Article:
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Thursday, September 18, 2014


Casey writes: "I hope you remember that not all of the McClishes of the world are behind bars. There is a continuum: the guy who runs off when real life inconveniently intrudes on his fantasy world, and the guy who went home and cuddled his wife because his "problem" was lying at the bottom of a ravine. Both are the extreme ends of abhorrent behavior. Guy #2 got his; guy #1 will get careless and then will answer for his behavior, because the truth will out... Carry the fire and use what you know: the abandonment, the fear, rejection, being called crazy, whatever, and use that to stand in the shoes of the people you write about. Think about you begging this person not to abandon you to go through chemotherapy alone and then enduring just exactly that; then think of Asha going trustingly off with McClish, thinking they would discuss child support for the baby, and then the moment all of that changed and she knew she was in danger."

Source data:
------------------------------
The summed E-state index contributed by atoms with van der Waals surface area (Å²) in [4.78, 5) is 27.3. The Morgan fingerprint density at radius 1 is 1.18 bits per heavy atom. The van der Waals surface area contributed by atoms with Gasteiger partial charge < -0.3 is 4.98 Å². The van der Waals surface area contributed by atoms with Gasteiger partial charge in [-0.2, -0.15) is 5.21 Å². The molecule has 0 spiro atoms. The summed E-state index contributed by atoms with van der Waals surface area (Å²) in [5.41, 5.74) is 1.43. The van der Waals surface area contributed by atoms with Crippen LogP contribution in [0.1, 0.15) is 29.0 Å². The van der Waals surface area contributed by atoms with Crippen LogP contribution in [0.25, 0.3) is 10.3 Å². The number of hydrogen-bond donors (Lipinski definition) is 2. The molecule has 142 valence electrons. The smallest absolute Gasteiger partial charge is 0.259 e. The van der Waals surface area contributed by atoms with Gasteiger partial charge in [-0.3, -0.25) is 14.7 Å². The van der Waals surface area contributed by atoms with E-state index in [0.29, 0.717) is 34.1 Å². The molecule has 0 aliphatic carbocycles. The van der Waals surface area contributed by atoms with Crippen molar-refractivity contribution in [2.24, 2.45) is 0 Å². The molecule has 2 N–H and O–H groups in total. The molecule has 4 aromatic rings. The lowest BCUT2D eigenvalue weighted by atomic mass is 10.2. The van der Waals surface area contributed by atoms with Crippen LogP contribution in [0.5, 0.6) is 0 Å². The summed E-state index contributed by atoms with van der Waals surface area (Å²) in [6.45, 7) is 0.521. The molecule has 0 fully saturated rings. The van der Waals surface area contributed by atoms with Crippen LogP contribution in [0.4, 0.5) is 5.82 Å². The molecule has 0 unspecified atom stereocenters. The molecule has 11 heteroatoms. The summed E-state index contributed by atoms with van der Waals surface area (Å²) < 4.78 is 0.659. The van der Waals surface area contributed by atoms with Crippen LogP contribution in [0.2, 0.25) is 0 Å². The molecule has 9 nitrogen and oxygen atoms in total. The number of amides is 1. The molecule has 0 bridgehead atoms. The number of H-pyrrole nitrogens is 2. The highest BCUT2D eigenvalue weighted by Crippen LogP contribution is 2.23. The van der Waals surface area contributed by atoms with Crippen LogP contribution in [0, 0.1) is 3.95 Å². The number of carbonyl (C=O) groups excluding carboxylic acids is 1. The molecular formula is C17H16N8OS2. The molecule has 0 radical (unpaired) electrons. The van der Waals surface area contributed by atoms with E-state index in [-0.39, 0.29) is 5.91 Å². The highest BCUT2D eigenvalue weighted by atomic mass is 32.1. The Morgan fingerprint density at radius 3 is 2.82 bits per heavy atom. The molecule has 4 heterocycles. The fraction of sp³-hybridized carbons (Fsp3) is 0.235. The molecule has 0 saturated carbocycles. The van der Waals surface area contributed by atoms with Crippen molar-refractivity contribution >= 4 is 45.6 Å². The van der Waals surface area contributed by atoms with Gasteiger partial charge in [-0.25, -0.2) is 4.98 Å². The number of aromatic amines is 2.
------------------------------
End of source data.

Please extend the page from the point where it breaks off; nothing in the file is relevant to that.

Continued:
These are good, strong words for this process. "Carry the fire"  is a phrase I use with very close friends who are is a phrase the father uses to reassure his son in The Road, to keep hope alive during impossible circumstances. The inner life can become a post-apocalyptic landscape, too, so it is important to remember that there is always an ember of hope that can be found, no matter how hard you have to scrape for it sometimes.